Wednesday, April 15, 2009

Jaki: Darwin and Easter

S. L. Jaki, renowned historian of science, tells of Darwin's confrontation with "the most significant fact of history":
[A seventeen-year-old German student wrote to Darwin:] "I therefore come to you ... asking and begging, so that your kind reply may provide a directive that tells me what I should believe. Please, in your great kindness, don't brush me aside, keenly as I realize that my requests are improper and impertinent, because I know not where, apart from you, I can get hold of the truth."

With this the letter reached the crucial point, or Christ. "Please tell me," the youth continued, "can one believe in Christ as described in the Bible? What should one, according to your opinion, grant to Mr. Haeckel and what definition of God is appropriate to be held by one who accepts your theory?" All this had an existential backdrop: "If you, however, are kind enough to be generous with your answer, would you please tell me what one should think about life after death and whether one should expect to meet others in afterlife? This question has agitated me anew because, owing to the death of my best friend, I have been in the grip of most serious thoughts." Most accounts of spiritual crises set off by Darwin's theory have yet to match the plain but incisive reflections of a youth not yet out of high school or gymnasium.

By 1879, Darwin confessed that his "theology was a muddle." But he never saw with any comparable accuracy the muddle of his thinking about the scientific method. Was it a method or a "road-guide" into a specific area, the mechanism of evolution, or was the scientific method a guide about everything under the sun and even above it? Was it a method about something specific, or about everything that ever exerted the human mind? Not having even a modest amount of clarity about the limits of the validity of the scientific method, Darwin once more asked his son Francis to pen, on his behalf, a short résumé of his views on the bearing of evolutionary theory on matters theological, Christ not excepted: "I am much engaged, an old man, and out of health, and I cannot spare time to answer your questions fully, - nor indeed can they be answered. Science has nothing to do with Christ, except insofar as the habit of scientific research makes a man cautious in admitting evidence. For myself, I do not believe that there ever has been any revelation. As for future life, every man must judge for himself between conflicting vague probabilities."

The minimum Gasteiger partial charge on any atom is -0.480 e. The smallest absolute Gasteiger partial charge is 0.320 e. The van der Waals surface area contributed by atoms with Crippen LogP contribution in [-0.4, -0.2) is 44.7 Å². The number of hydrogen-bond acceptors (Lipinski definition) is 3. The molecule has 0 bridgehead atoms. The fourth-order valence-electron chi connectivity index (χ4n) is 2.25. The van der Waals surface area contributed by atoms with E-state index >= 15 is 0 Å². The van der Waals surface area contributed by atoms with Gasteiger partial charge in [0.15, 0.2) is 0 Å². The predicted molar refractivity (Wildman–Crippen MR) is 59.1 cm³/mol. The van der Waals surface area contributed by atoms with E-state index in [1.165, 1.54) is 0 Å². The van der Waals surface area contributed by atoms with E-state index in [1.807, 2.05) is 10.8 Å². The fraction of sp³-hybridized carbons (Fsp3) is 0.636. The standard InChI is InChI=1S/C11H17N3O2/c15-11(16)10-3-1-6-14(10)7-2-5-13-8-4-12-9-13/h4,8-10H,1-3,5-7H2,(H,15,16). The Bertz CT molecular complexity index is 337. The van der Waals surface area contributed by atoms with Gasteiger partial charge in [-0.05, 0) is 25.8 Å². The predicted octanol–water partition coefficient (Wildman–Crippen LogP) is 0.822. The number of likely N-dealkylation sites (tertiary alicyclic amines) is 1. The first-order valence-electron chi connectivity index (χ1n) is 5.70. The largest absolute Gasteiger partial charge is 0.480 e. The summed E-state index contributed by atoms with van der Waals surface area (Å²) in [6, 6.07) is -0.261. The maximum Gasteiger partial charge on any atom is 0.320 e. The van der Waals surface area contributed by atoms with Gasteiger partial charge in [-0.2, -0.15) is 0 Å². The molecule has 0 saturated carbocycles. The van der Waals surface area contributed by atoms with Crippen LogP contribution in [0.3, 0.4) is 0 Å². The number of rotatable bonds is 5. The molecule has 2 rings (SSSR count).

Darwin's reply is important partly because it is very typical of views prevailing in a secularist culture about Christ and afterlife, a culture that claims to be scientific. A further importance derives from the extent to which Darwin's theory advanced the secularization of the modern world. Last but not least, Darwin's reply gives a glimpse of the Achilles' heel of that culture boastful of its empiricism. Darwin most likely thought that the strongest point in his reply related to that caution which familiarity with scientific method should generate. He did not suspect the extent to which the same familiarity could also give rise to an unwarranted discrimination among various kinds of facts and to a shocking insensitivity about the countless facts of history which, unlike "the facts" of science, do not repeat themselves.

Among those unrepeatable facts of human history - individual and social, obscure and famous - none created as much of a stir as the fact of the Prophet from Nazareth. Men of power, men of learning, men of violence, men of lust, men of political madness, all tried to dismiss that fact, time and again, as a mere myth of no consequence. Nobody in Domitian's entourage had the slightest second thought as the Emperor treated with contempt the simple relatives of "Christos" presented to him. Within two hundred years, the Empire had to fix on its standards the ignominious cross which that "Christos" alone turned into a token of victory.

The commodity of second thought has not been more plentiful in times that are known as the progressive de-Christianization of the Western world. All too often camouflaged in scientific garb, it is a process which effectively hides from view facts that are neither of the making of science, nor can science make anything of them. A "scientific" stance that stimulates insensitivity to those facts is a parody of science, worthy of being called plain antiscience. All the more so because among those facts belong also some facts of scientific history, facts so very different from the facts of nature. A close look at the "unscientific" facts of the history of science, which is offered in the subsequent pages, must have in its focus the fact of Christ if that fact is indeed the most significant fact of history.

[Jaki, The Savior of Science 6-8, quoting Darwin's Letters]

Alleluia! Christ has indeed risen! His Cross of defeat has become the Sign of Victory! Alleluia!


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